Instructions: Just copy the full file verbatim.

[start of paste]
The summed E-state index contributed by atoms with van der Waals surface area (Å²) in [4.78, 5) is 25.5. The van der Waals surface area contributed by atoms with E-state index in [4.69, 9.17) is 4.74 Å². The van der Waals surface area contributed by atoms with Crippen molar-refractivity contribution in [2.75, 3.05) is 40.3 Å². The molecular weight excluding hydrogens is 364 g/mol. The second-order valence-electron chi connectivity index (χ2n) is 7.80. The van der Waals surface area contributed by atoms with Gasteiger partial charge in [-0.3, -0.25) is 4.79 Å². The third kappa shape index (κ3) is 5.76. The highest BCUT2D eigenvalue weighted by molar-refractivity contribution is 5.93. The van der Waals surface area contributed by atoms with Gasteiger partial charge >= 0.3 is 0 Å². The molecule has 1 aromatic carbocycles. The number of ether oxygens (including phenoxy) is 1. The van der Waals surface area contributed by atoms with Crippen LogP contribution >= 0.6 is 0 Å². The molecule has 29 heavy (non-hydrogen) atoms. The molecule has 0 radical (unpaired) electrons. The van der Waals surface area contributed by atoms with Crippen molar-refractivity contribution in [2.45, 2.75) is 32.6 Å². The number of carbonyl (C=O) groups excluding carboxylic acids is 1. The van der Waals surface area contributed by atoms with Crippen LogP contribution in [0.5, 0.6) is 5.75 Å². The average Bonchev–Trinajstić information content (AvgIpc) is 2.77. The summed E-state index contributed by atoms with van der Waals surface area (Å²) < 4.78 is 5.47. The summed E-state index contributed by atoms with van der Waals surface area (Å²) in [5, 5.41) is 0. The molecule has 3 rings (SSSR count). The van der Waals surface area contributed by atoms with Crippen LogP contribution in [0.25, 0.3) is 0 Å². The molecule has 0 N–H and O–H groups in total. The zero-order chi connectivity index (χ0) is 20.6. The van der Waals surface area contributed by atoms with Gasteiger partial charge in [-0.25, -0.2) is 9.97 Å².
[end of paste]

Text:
The summed E-state index contributed by atoms with van der Waals surface area (Å²) in [4.78, 5) is 25.5. The van der Waals surface area contributed by atoms with E-state index in [4.69, 9.17) is 4.74 Å². The van der Waals surface area contributed by atoms with Crippen molar-refractivity contribution in [2.75, 3.05) is 40.3 Å². The molecular weight excluding hydrogens is 364 g/mol. The second-order valence-electron chi connectivity index (χ2n) is 7.80. The van der Waals surface area contributed by atoms with Gasteiger partial charge in [-0.3, -0.25) is 4.79 Å². The third kappa shape index (κ3) is 5.76. The highest BCUT2D eigenvalue weighted by molar-refractivity contribution is 5.93. The van der Waals surface area contributed by atoms with Gasteiger partial charge >= 0.3 is 0 Å². The molecule has 1 aromatic carbocycles. The number of ether oxygens (including phenoxy) is 1. The van der Waals surface area contributed by atoms with Crippen LogP contribution >= 0.6 is 0 Å². The molecule has 29 heavy (non-hydrogen) atoms. The molecule has 0 radical (unpaired) electrons. The van der Waals surface area contributed by atoms with Crippen molar-refractivity contribution in [2.45, 2.75) is 32.6 Å². The number of carbonyl (C=O) groups excluding carboxylic acids is 1. The van der Waals surface area contributed by atoms with Crippen LogP contribution in [0.5, 0.6) is 5.75 Å². The average Bonchev–Trinajstić information content (AvgIpc) is 2.77. The summed E-state index contributed by atoms with van der Waals surface area (Å²) < 4.78 is 5.47. The summed E-state index contributed by atoms with van der Waals surface area (Å²) in [5, 5.41) is 0. The molecule has 3 rings (SSSR count). The van der Waals surface area contributed by atoms with Crippen LogP contribution in [0.25, 0.3) is 0 Å². The molecule has 0 N–H and O–H groups in total. The zero-order chi connectivity index (χ0) is 20.6. The van der Waals surface area contributed by atoms with Gasteiger partial charge in [-0.25, -0.2) is 9.97 Å².